4 Types Of Common Crypto Scams On Social Media That You Must Avoid

4 Types Of Common Crypto Scams On Social Media That You Must Avoid

In 2021, the hit Netflix TV series, Squid Game, took over the entertainment world and the internet. The Korean series became one of the most viewed Netflix shows. That same year the Squid Game cryptocurrency –Squid Coin – came out. At the back of the show’s success, most people joined the hype and started buying this new crypto

Soon enough, however, people realized that the Squid Coin was nothing but a well-executed crypto scam. Creators of the coin made over $3 million and fled the scene. The coin’s value plummeted from around $3,000 per coin to $0 within five minutes.

You can always reach out to a scam recovery service or company to help get your money back. They can help recover your lost funds and show you how to avoid cryptocurrency scams in the future. They will further advise you to educate yourself about ways crypto scammers can target you these days. Today, we’ll explore four ways scammers use social media to scam you. Knowing about these scams will help you avoid them in the future.

#1 Giveaway Scams

Everybody would like to get free money or crypto. That’s why a giveaway scam is the easiest way to trick most people on the internet. Scammers promise a sum or crypto double or triple the amount you pay them. Not knowing any better, people will fall for it and invest money into the scam.

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Scammers impersonate major brands or celebrities and promote giveaways. They usually promise an absurd return for a minor investment. However, the moment you send them the money or crypto, it’s gone forever.

However, not all absurd giveaway posts are scams, like when Chipotle hosted a Bitcoin giveaway. The best way to tell them apart is by doing some research. A simple Google search with results from trustworthy sites like CNN, BBC, or The Washington Post should help make things crystal clear. Keep an eye on Twitter accounts talking about the giveaway so that you can know whether it’s a scam or not. Make sure the Twitter account wasn’t created to facilitate scams.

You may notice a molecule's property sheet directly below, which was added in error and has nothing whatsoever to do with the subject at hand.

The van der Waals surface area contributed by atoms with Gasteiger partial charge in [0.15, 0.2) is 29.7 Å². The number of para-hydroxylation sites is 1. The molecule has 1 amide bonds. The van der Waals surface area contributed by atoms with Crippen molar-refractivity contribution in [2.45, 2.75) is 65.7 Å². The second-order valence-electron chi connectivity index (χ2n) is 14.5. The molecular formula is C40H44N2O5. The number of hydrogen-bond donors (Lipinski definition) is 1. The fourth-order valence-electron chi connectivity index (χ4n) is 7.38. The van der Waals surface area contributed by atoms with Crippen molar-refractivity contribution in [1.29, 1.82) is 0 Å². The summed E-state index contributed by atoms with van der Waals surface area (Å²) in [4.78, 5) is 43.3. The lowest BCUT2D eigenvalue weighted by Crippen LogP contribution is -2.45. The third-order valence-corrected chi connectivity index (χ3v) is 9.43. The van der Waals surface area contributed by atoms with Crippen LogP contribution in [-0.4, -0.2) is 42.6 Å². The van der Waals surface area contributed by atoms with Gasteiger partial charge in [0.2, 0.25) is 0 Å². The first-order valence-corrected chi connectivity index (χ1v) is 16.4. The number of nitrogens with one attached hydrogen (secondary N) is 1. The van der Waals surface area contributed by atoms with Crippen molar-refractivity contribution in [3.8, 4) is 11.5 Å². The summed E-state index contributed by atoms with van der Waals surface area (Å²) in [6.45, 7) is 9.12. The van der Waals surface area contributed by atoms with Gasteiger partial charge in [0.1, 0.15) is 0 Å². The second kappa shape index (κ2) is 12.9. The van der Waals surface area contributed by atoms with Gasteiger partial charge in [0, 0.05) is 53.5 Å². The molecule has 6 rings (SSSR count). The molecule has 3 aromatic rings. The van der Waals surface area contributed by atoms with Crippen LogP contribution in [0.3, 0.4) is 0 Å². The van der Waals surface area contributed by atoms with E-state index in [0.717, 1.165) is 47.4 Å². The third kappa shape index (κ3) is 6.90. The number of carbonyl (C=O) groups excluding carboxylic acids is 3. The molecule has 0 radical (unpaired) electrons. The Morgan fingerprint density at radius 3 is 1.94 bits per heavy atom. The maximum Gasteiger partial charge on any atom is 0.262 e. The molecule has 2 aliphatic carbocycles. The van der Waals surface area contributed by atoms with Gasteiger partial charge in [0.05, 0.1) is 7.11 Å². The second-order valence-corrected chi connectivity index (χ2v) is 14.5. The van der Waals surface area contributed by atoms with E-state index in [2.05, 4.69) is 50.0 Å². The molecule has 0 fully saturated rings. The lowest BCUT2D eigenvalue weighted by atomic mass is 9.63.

#2 Hacked Verified Accounts

In 2020, high-profile Twitter accounts, like those of Barack Obama, Bill Gates, and Elon Musk, Tweeted about a crypto giveaway. For whatever amount of Bitcoin they would receive, they would return twice that amount to the original sender.

All of these Tweets came from verified profiles, so nobody bothered to doubt them. However, people later found out that all those accounts were hacked. Those who had sent Bitcoins to the account mentioned in the Tweet had all lost their money

Whenever you come across such a scenario, it’s always best to wait and receive confirmation from reputed news sources. Also, such high-profile personalities would not do something like this suddenly. They would first announce it through a news outlet and then proceed to do so. That’s why, even if it’s a verified profile, don’t trust such Tweets without further evidence. 

#3 Celebrities Endorsing New Crypto

The Squid Coin scam was just a case of people trying to join a hype, thinking that it would become big at some point. That’s something celebrities are trying to capitalize on these days. 

Every once in a while, a celebrity or an influencer will announce that they are partnering with a cryptocurrency or NFT. After endorsing that crypto or NFT, they will ask their loyal fans to join the hype. Such cryptos or NFTs don’t last long, as we’ve seen repeatedly. In a way, your favorite internet icons and celebrities are profiting off of you by scamming you.

Don’t trust your icons to the point where you’ll end up spending a lot of money on the products they endorse. They would think twice before endorsing these cryptos and NFTs if they cared about you. 

#4 Sponsored Posts On Social Media

Facebook does very little to monitor scam posts on its platform. That’s why you’ll see random pages with hardly any likes announcing giveaways and free cryptos. All of these are sponsored posts. Facebook hardly cares about the posts themselves. Even when they catch the culprits, it’s already too late by then.

So, before you click on these posts, check whether or not it’s sponsored. Never trust these posts, even if they are from verified pages.

That’s all for today. Lastly, we want you to know that no one will give you anything for free. Thus, think thrice before investing money in crypto via some social media link.

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